Sutil has also being a victim of the bad performance of his pit crew which deprived him of better results. But no one doubts that the election of the German driver over Jules Bianchi has been the right one despite the level shown by the French youngster in Marussia.

The second half could be complicated for the Indian team. Pirelli 2012 construction hasn’t suit the VJM06. Despite the good feelings after testing with its two race drivers in Silverstone, the car hasn’t behaved optimally with the new Pirelli construction.

For a team that is facing serious financial problems, it seems complicated to continue staying ahead of McLaren in the championship, which has been a huge milestone so far.

More improvement is needed…

Toro Rosso has had a very intermittent season. The Faenza-based team has brought a good car this year. They have become a midfield team. But it looks it’s been more due to the slump of Sauber and Williams that to their own merits. They have two young drivers which are still adapting to the sport, especially Daniel Ricciardo who will most likely replace Mark Webber at Red Bull.

The Australian driver seems to have left behind the insecurity which made him to be outperformed by his teammate last year and he’s shown a great progression as a driver. With a very good one lap pace, Ricciardo has made it into Q3 a couple of times this year.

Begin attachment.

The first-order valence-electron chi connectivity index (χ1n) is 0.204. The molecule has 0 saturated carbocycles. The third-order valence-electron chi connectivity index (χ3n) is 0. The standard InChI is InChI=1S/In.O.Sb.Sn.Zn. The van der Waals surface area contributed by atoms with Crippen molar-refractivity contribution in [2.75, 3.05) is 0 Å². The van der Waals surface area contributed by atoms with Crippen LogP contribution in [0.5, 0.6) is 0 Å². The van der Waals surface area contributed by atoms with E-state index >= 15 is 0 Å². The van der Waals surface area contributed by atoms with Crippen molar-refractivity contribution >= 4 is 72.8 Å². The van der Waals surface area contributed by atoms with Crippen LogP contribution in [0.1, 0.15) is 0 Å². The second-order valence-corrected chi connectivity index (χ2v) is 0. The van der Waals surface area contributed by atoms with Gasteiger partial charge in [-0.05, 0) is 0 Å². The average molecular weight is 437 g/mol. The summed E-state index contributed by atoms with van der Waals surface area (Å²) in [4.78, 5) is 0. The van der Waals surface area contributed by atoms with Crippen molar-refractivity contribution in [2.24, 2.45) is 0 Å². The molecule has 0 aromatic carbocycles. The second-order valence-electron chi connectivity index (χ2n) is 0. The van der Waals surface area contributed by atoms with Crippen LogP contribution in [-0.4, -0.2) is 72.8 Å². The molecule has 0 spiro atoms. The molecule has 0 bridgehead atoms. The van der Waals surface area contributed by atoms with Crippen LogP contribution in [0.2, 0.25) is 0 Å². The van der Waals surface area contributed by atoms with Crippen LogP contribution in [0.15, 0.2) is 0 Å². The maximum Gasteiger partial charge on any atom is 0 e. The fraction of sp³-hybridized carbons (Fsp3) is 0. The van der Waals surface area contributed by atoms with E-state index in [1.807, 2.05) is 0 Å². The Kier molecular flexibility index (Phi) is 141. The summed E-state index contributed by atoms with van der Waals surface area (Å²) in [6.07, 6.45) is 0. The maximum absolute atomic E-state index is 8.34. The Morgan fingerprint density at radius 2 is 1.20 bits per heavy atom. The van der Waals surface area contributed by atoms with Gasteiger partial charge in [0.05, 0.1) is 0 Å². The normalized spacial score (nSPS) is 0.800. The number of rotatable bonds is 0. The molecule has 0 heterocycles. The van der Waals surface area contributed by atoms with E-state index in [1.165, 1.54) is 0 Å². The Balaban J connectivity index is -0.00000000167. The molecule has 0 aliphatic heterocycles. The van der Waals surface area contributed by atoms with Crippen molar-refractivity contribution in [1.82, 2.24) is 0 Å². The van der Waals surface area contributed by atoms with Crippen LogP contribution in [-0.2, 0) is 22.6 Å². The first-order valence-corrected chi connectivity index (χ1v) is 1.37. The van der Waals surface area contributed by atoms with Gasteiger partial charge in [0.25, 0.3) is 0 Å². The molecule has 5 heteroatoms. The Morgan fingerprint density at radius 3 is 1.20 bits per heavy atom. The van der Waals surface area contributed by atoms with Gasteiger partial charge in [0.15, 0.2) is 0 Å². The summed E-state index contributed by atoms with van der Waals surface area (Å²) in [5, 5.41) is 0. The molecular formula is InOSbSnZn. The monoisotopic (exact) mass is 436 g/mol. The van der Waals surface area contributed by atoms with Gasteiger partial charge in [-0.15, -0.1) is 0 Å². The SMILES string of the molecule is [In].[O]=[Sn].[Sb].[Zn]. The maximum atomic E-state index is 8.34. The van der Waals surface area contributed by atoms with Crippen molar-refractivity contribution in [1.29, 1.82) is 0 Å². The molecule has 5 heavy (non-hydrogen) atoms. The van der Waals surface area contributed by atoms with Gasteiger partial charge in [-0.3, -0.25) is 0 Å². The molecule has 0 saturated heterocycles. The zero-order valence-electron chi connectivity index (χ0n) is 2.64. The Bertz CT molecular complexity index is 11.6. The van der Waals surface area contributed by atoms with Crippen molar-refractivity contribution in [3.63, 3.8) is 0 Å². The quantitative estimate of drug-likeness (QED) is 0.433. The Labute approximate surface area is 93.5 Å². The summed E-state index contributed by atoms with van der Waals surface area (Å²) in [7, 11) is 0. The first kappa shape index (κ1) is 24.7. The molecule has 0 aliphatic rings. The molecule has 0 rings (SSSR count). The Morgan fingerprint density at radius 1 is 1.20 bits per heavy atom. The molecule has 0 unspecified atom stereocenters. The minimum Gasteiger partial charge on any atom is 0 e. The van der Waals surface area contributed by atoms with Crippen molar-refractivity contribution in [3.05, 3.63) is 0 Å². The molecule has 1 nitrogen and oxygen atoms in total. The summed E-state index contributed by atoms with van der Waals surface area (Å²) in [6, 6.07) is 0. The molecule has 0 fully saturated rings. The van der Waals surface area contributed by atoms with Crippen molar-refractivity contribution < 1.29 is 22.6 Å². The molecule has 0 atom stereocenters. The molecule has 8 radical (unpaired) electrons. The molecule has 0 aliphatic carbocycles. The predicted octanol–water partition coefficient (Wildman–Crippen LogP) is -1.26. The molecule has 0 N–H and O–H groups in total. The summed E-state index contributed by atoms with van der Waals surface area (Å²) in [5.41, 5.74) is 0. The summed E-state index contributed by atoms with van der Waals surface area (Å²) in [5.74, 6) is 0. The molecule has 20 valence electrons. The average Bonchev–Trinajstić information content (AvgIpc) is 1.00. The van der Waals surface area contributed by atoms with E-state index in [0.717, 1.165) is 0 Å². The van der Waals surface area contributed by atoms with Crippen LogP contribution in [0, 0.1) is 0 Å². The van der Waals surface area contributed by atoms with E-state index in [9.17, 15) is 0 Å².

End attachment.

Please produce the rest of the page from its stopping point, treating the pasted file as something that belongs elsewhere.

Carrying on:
He’s also had great performances in some races scoring points in three events this year, highlighting his seventh place finish in China. Consistency is something he has to add to his arsenal if he wishes to have a good career at Red Bull.

Jean-Eric Vergne on the other hand, has had a similar year to his teammate. However, he has been discarded to replace Webber at Red Bull. The Milton Keynes-based squad has made clear their preference for Ricciardo although the Frenchman has shown a similar level even with less Grands Prix under his belt.

Vergne also has scored in three events in 2013, but his one lap pace and having 13 GP less than Ricciardo, were the arguments that Red Bull has used against him. Not finishing in four events this season has also been very harmful to the young driver in a year he’s been closely watched.

The Italian team shouldn’t have troubles maintaining their position in the championship. The threat from Williams and Sauber is negligible and there is no sign on the horizon of a change, because of the complicated economic crisis both teams are facing.